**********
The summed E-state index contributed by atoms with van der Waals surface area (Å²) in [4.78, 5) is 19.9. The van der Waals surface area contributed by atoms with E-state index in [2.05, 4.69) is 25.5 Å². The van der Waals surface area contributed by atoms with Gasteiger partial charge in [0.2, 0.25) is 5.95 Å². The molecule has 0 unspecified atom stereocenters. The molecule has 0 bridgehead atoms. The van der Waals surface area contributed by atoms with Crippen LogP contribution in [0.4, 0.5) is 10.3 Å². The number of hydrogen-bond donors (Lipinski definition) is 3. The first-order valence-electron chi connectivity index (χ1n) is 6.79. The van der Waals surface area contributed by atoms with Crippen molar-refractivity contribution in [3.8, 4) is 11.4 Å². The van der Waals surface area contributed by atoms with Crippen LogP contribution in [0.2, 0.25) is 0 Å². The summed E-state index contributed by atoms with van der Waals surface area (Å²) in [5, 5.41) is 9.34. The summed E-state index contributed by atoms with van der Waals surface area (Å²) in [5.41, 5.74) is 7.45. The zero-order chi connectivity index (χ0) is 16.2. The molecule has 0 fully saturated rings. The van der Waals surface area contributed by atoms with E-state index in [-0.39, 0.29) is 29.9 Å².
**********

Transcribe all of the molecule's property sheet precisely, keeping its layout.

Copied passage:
The summed E-state index contributed by atoms with van der Waals surface area (Å²) in [4.78, 5) is 19.9. The van der Waals surface area contributed by atoms with E-state index in [2.05, 4.69) is 25.5 Å². The van der Waals surface area contributed by atoms with Gasteiger partial charge in [0.2, 0.25) is 5.95 Å². The molecule has 0 unspecified atom stereocenters. The molecule has 0 bridgehead atoms. The van der Waals surface area contributed by atoms with Crippen LogP contribution in [0.4, 0.5) is 10.3 Å². The number of hydrogen-bond donors (Lipinski definition) is 3. The first-order valence-electron chi connectivity index (χ1n) is 6.79. The van der Waals surface area contributed by atoms with Crippen molar-refractivity contribution in [3.8, 4) is 11.4 Å². The van der Waals surface area contributed by atoms with Crippen LogP contribution in [0.2, 0.25) is 0 Å². The summed E-state index contributed by atoms with van der Waals surface area (Å²) in [5, 5.41) is 9.34. The summed E-state index contributed by atoms with van der Waals surface area (Å²) in [5.41, 5.74) is 7.45. The zero-order chi connectivity index (χ0) is 16.2. The molecule has 0 fully saturated rings. The van der Waals surface area contributed by atoms with E-state index in [-0.39, 0.29) is 29.9 Å².